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How Foreign Bribery Undermines Democracy and Human Rights: Why More Enforcement is Needed and Victims’ Rights Should be Recognised

This event focused on the negative impact of foreign bribery on democracy and human rights and the need to remedy the harm to the victims. For too long, the argument for curbing foreign bribery has focused on its distortion of international competitive conditions and on achieving a level playing field for international business. Cross-border bribery does affect competition, but it also harms the economy, state institutions, public services and public health and safety in the countries where the bribes are paid. It is the people of those countries who pay the price when multinational companies use bribery to obtain public contracts and licenses or to escape regulation and taxation of their activities. The damage caused is rarely addressed in foreign bribery enforcement proceedings. The panel presented some of the data on enforcement, examples of the harm caused by foreign corrupt practices and proposals for how the harm to victims should be recognised and compensated in foreign bribery proceedings.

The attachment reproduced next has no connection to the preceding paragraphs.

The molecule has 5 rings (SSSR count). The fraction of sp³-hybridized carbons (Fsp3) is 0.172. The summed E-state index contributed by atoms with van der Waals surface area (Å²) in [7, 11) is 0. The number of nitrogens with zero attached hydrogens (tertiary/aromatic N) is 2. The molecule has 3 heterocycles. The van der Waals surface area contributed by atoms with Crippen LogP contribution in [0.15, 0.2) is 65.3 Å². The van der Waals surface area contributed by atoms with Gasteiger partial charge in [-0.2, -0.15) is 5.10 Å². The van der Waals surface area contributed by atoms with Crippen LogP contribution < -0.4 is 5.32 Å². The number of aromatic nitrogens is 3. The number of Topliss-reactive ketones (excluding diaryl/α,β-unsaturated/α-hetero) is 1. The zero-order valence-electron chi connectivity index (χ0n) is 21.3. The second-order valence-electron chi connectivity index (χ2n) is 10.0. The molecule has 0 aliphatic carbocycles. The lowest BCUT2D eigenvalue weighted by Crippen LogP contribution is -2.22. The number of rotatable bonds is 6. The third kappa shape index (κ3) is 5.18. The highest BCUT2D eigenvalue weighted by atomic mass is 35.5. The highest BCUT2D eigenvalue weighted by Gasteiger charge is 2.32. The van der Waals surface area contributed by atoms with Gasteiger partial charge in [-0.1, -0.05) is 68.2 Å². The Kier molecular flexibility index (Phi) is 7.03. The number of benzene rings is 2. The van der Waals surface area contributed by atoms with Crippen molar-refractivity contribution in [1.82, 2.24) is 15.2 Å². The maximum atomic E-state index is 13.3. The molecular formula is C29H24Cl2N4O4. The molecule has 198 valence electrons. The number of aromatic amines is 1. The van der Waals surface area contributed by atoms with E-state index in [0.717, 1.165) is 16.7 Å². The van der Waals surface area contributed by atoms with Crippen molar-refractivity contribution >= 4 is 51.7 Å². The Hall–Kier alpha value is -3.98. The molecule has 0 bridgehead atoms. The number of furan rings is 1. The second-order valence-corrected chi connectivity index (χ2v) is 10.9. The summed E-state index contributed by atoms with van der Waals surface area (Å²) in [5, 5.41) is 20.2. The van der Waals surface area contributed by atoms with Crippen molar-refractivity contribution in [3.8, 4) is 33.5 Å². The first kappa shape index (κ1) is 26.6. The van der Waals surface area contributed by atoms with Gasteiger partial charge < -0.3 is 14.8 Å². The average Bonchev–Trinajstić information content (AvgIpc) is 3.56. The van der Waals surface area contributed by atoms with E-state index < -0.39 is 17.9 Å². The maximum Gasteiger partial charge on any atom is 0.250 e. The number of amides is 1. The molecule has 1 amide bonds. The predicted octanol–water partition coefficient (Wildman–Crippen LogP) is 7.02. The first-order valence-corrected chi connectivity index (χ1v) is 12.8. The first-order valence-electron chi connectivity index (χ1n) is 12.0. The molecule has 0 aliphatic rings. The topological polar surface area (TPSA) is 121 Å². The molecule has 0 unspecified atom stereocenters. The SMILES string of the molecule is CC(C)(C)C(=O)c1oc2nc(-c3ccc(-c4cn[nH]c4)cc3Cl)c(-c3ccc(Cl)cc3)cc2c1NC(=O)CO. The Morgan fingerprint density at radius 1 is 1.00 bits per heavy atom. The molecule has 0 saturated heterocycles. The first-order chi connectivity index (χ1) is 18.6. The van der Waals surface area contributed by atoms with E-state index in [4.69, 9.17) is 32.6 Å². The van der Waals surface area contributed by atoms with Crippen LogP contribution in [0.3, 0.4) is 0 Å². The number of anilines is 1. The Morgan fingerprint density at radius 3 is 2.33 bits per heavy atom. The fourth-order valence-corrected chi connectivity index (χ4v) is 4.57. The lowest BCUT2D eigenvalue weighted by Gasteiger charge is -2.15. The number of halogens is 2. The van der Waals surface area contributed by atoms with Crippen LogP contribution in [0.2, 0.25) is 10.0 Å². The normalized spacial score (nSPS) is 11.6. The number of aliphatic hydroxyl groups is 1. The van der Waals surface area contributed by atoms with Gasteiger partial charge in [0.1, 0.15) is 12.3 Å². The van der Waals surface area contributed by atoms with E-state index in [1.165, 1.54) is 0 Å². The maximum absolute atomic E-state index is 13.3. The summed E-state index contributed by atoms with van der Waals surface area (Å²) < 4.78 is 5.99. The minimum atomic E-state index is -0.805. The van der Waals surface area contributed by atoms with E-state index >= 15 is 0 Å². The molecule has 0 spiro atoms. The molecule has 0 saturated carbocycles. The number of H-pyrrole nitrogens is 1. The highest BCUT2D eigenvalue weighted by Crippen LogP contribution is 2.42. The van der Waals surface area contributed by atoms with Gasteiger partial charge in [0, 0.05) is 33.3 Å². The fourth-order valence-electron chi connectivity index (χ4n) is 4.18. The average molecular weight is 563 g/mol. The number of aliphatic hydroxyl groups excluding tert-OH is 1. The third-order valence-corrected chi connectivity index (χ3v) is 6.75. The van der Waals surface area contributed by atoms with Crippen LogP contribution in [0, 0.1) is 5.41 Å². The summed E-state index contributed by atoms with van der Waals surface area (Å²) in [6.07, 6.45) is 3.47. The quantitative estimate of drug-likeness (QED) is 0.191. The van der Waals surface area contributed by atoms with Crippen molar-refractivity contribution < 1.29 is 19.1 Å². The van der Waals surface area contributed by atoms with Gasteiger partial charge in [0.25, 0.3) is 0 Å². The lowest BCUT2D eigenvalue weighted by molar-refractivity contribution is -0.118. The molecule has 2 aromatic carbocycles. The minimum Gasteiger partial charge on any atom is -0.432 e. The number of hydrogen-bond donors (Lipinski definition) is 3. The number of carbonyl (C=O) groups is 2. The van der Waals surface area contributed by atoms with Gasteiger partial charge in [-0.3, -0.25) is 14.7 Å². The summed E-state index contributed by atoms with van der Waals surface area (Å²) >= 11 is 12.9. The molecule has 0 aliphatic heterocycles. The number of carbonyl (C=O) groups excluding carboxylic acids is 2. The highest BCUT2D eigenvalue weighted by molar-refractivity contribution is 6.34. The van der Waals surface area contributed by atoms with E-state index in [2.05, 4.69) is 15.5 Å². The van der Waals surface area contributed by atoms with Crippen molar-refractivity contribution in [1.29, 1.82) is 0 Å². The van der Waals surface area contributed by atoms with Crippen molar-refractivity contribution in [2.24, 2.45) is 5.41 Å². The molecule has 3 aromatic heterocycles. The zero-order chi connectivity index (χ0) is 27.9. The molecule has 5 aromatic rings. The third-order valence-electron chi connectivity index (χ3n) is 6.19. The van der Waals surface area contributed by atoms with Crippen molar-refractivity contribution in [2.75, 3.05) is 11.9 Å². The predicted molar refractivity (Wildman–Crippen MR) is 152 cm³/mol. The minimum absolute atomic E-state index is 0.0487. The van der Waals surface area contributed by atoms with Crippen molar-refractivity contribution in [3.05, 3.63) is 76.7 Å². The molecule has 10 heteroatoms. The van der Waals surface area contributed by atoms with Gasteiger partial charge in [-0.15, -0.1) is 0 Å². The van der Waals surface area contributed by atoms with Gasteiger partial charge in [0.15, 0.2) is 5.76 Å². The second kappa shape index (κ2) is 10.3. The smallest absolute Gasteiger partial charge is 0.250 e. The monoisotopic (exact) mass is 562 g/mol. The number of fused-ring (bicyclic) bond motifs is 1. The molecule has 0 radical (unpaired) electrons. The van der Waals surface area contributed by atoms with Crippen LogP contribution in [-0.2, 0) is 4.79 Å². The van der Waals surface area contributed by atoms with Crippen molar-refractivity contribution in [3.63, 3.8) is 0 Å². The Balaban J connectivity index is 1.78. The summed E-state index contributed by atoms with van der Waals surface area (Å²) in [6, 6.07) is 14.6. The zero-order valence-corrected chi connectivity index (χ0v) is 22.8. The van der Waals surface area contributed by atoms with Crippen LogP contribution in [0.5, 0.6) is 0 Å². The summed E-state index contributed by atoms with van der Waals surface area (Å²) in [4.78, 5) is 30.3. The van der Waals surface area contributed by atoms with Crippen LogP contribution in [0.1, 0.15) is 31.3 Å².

Moderator: Serena Lillywhite, Chief Executive Officer, Transparency International Australia


Drago Kos, Chair of the OECD Working Group on Bribery

Anita Ramasastry, Chair of the UN Working Group on Business and Human Rights

Edson Cortez, Executive Director, Centro de Integridade Publica (TI Mozambique)

Sue Hawley, Executive Director, Spotlight on Corruption, UK

Caroline Goussé, Legal adviser, French Ministry of Foreign Affairs

Juanita Olaya, Chair of the UNCAC Coalition Working Group on Victims of Corruption